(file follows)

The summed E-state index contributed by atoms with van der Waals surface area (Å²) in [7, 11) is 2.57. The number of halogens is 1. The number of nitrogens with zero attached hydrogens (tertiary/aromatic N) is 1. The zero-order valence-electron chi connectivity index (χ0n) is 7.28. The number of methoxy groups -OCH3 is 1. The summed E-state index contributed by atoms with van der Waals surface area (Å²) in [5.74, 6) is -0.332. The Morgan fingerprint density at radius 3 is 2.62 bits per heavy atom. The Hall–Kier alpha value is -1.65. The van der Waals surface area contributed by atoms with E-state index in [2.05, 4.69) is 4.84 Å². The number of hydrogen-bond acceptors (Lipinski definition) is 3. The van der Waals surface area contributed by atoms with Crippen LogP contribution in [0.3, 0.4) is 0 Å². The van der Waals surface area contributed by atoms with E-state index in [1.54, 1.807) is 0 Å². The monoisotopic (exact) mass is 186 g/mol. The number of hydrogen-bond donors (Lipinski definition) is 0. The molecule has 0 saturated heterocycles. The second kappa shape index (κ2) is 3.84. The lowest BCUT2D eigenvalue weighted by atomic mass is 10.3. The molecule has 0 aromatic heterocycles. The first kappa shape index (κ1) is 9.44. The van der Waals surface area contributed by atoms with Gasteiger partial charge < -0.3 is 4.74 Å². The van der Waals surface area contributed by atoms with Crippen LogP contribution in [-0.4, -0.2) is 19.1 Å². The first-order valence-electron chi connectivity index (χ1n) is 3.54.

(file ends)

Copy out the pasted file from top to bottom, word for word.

The summed E-state index contributed by atoms with van der Waals surface area (Å²) in [7, 11) is 2.57. The number of halogens is 1. The number of nitrogens with zero attached hydrogens (tertiary/aromatic N) is 1. The zero-order valence-electron chi connectivity index (χ0n) is 7.28. The number of methoxy groups -OCH3 is 1. The summed E-state index contributed by atoms with van der Waals surface area (Å²) in [5.74, 6) is -0.332. The Morgan fingerprint density at radius 3 is 2.62 bits per heavy atom. The Hall–Kier alpha value is -1.65. The van der Waals surface area contributed by atoms with E-state index in [2.05, 4.69) is 4.84 Å². The number of hydrogen-bond acceptors (Lipinski definition) is 3. The van der Waals surface area contributed by atoms with Crippen LogP contribution in [0.3, 0.4) is 0 Å². The van der Waals surface area contributed by atoms with E-state index in [1.54, 1.807) is 0 Å². The monoisotopic (exact) mass is 186 g/mol. The number of hydrogen-bond donors (Lipinski definition) is 0. The molecule has 0 saturated heterocycles. The second kappa shape index (κ2) is 3.84. The lowest BCUT2D eigenvalue weighted by atomic mass is 10.3. The molecule has 0 aromatic heterocycles. The first kappa shape index (κ1) is 9.44. The van der Waals surface area contributed by atoms with Gasteiger partial charge < -0.3 is 4.74 Å². The van der Waals surface area contributed by atoms with Crippen LogP contribution in [-0.4, -0.2) is 19.1 Å². The first-order valence-electron chi connectivity index (χ1n) is 3.54.